In case you missed our press release,  the summer program at PLN is moving forward at a good pace with the completion of the VTEM max airborne geophysical survey.  This type of survey is used when you need higher resolution coverage of an area and is generally the final piece of airborne work before ground prospecting and drilling.

Generally speaking, you get the most out of a survey like this when you have been able to identify specific areas of interest beforehand.  In ourPatterson Lake Uranium Athabasca Basin case I feel that we are very fortunate because our JV partner, Fission Uranium, has invested over $4.5 million in exploratory work at PLN to date, which means we had a number of targets already lined up for the survey to cover.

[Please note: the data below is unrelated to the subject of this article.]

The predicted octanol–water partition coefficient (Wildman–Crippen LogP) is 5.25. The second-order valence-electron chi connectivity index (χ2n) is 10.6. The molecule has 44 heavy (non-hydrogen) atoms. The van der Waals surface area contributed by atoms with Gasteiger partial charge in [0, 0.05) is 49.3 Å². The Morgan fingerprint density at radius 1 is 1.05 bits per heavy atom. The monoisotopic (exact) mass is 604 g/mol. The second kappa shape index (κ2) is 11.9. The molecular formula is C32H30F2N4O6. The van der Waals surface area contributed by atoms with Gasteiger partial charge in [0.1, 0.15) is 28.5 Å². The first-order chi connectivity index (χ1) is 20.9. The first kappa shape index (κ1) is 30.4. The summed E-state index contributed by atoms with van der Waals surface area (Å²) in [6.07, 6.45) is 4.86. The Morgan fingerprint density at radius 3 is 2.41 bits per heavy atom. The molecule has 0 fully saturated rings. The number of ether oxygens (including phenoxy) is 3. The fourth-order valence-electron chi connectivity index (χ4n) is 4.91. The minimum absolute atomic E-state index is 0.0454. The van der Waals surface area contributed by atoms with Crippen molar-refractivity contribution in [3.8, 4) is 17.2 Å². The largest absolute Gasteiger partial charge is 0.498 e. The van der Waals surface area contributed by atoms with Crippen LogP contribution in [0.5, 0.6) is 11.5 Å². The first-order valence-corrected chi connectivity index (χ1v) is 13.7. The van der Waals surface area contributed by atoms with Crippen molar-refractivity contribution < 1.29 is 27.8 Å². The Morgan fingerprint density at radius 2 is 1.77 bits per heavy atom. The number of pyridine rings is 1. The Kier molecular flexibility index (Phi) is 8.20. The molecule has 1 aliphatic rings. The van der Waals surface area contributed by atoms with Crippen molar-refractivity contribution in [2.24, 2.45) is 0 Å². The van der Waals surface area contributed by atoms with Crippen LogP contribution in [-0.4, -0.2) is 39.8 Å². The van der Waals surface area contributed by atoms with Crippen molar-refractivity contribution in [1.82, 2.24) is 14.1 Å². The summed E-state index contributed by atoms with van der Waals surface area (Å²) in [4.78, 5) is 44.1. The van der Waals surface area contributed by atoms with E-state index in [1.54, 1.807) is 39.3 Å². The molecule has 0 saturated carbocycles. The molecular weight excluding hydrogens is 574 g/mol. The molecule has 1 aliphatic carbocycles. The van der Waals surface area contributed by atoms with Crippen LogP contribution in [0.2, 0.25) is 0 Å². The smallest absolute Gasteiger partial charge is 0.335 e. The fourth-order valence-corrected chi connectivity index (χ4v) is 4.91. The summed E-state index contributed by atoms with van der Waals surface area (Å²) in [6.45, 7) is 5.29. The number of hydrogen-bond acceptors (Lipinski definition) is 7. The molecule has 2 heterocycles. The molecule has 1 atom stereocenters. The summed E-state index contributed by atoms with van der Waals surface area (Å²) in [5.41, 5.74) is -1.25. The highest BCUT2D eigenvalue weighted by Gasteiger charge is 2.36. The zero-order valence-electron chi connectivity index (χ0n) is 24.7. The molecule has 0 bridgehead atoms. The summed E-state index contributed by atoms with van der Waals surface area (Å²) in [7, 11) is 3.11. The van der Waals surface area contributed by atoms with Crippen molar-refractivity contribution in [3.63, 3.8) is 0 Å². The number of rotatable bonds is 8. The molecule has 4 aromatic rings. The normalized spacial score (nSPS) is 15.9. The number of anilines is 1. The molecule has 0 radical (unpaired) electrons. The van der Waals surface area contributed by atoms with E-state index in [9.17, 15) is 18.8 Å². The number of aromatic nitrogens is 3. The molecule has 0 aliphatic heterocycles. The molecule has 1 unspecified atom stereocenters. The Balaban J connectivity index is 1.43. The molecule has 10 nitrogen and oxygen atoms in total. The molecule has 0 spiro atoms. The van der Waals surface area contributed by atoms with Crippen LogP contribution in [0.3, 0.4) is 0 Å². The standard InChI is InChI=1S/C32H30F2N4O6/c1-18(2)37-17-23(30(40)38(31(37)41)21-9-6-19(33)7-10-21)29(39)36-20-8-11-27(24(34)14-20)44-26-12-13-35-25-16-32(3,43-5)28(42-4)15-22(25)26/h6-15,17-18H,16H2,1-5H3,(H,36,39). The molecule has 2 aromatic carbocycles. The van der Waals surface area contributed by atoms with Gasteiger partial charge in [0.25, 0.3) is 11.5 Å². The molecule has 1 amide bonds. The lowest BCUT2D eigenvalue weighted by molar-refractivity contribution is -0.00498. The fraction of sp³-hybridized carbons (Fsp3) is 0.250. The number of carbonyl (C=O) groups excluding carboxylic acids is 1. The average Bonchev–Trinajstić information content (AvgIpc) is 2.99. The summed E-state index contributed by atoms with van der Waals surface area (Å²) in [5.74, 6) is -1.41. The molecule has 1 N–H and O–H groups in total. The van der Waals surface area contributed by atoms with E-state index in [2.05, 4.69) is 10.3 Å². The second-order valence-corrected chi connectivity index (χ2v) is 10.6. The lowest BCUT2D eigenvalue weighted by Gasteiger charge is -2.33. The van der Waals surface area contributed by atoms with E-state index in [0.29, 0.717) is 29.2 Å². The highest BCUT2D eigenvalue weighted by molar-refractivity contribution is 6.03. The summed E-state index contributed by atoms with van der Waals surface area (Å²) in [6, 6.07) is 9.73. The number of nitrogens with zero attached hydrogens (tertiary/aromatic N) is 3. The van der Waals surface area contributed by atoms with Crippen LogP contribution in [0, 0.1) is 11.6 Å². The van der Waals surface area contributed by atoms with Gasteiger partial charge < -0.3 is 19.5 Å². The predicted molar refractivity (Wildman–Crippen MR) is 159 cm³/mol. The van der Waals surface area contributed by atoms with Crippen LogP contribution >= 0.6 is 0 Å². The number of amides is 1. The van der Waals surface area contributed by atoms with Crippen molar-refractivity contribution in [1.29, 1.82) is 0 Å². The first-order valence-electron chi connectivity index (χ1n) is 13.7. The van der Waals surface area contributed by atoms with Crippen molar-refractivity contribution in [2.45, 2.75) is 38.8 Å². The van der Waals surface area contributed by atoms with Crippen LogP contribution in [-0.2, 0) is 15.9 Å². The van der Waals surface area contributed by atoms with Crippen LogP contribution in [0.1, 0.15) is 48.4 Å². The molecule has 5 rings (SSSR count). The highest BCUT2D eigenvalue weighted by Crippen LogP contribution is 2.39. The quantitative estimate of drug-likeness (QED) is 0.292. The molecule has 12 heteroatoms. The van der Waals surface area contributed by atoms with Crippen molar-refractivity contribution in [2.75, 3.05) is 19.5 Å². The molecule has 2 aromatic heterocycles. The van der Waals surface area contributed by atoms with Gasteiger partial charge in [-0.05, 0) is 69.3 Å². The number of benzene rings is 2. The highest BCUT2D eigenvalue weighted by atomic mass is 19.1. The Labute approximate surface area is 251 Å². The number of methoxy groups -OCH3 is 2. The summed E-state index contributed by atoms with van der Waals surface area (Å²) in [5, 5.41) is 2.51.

The survey was carried out by Aeroquest Airborne of Aurora Ontario and took five days. What we’ll be looking for, once the data has been processed, is basement conductors and/or enhanced sandstone alteration in the northern property area at the expected unconformity depths of between 250m – 600m below surface. As the operator at PLN, it will be Fission’s technical team, assisted by Living Sky Geophysics Inc. of Saskatoon, which will handle data interpretation.

I can’t think of a better technical team to be handling this sort of work. As we saw at Waterbury Lake and now at the major discovery at PLS (adjacent to PLN), Fission has a superb track record with survey analysis. As you can imagine, I’m looking forward to receiving the results and will of course be sharing them as they come through.

We will then follow up on this airborne work with a single line 6.3 line-km ground-based magnetotellurics survey. The goal is to identify and prioritize drill targets for the $1 million budgeted 2014 winter program.

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Ted O’Connor, Azincourt Uranium CEO